Both of these observations seem to be to miss the point: in a society where women are both sexually and economically liberated, their brains become confused. Where is my alpha male, asks her ancestresses in her brain? And she finds him, as Oscar Wilde knew: why accept a "100% share in a lesser man" when you have a shot at a 5% share in an alpha?

Some men, like the manakin bird, accommodate this queer situation quite readily, encouraging the alpha male as he takes away their potential mates, in the hopes that he will fall off a building and they can then take his place.

This is a science fiction story. I am a scribe in the 21st Century, though I serve no king, already an astonishing fact that might well terrify my ancestors: ronin have much shorter lives.

In Ur, or Babylon, if I lived during a relatively liberal period that did not insist on some form of celibacy from its royal scribes (such is the great and undying fear of storytellers), I could write by the light of the sun, enforcing royal edicts and preparing steles for installation in newly conquered lands, and return to my wife with some copper, and she would bake our bread in the communal oven and we would talk politics, or not, etc., though I am already imposing my notions of an American nuclear family on this ancient civilization and more likely I would have been mobbed on my return by a dozen relations and near-relations, all sleeping under the same roof.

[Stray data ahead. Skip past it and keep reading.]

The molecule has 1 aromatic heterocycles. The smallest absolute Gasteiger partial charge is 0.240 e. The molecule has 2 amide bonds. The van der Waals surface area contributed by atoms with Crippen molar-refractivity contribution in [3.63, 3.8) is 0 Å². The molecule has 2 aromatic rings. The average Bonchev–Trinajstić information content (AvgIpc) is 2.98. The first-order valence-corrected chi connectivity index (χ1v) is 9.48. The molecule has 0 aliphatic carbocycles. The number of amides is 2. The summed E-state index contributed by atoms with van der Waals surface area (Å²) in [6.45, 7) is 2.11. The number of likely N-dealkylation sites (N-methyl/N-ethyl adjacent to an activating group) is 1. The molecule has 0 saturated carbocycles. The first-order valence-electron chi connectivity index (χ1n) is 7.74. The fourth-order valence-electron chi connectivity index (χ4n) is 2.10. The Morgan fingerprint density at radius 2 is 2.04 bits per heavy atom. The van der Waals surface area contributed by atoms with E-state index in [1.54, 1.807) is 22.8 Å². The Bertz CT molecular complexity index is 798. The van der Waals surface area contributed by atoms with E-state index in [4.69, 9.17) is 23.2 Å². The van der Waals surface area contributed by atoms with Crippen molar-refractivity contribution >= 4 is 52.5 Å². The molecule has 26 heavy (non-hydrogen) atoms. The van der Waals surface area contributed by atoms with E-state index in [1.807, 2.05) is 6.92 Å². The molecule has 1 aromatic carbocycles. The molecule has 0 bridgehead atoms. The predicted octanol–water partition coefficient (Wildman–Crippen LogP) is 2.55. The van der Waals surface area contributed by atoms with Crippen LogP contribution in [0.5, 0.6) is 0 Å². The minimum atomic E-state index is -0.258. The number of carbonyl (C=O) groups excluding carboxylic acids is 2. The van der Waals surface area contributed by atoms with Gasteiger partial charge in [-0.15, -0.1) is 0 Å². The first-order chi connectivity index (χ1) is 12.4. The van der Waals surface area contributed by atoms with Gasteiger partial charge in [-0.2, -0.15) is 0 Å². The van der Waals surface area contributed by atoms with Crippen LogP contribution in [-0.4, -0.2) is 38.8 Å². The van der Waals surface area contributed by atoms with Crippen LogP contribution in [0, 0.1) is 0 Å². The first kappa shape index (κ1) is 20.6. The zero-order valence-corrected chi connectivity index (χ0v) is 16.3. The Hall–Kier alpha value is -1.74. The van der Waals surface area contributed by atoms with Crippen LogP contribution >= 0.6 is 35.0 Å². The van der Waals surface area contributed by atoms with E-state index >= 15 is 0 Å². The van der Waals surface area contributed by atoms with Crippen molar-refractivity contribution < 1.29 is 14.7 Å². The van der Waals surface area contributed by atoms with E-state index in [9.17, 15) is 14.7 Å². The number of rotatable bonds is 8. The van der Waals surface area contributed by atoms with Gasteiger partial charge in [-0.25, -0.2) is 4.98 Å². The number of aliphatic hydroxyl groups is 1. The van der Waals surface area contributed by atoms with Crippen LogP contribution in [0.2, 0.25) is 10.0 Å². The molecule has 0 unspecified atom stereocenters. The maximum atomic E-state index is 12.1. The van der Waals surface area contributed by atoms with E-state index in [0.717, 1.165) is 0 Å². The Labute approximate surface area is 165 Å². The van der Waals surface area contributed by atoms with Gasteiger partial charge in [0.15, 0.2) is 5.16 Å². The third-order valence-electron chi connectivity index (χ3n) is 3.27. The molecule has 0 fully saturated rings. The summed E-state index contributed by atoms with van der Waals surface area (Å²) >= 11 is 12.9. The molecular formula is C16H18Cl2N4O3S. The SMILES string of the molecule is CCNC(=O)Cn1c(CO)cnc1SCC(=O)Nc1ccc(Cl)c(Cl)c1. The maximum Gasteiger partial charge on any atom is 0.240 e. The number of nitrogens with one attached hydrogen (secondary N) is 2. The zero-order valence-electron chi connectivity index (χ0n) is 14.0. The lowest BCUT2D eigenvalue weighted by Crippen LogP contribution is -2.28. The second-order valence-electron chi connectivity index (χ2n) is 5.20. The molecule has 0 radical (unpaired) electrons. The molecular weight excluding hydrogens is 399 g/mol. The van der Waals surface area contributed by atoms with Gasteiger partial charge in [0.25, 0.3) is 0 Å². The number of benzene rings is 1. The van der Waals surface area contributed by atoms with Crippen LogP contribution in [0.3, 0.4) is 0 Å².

The management of human labor, that modern obsession of archaeologists asking who was kept in the kitchen and when and why, is a hard narrative to untangle. Is it harder to puzzle out the socioeconomic rules and customs of Neolithic peoples, or 21st Century California? I do not know.

What I do know is that my murder of Angela may be par for the course in one narrative arc of this human story. Will it take long for American soldiers to see a woman GI pinned down under fire near them and not overreact? If, like Ayla, all young and beautiful American women now want to hunt mammoth, may we not scar them and beat them too, according to custom, to teach them the horrid birth that is the acceptance of your lot, your function in your tribe?

* * * *

How many modern Western women, either from ignorance or strange nostalgia, are now heard to lament that they can no longer choose to be barefoot and pregnant in the kitchen, that they are forcibly part of the two income trap, they must work very hard if they would be kept women, as their ancestresses were.

Bodies, and their logics, and the logics of the technologies we now manage as bodily accoutrements: sperm banks, and perhaps, in a decade or two, the artificial womb.

From a purely economic perspective, were I born a woman I could, given 16 to 30 years and being blessed with functional gonads, purchase the gametes I needed to ensure my future genetic heritage for $1000, perhaps less, depending on the "quality" of the sperm I sought.

As a man, presuming my society permitted such an act, I would have to purchase first an egg and then rent a womb for nine months, assuming I didn't succeed in just knocking a woman up the old fashioned way. Which, after all, is why I was at the Fillmore.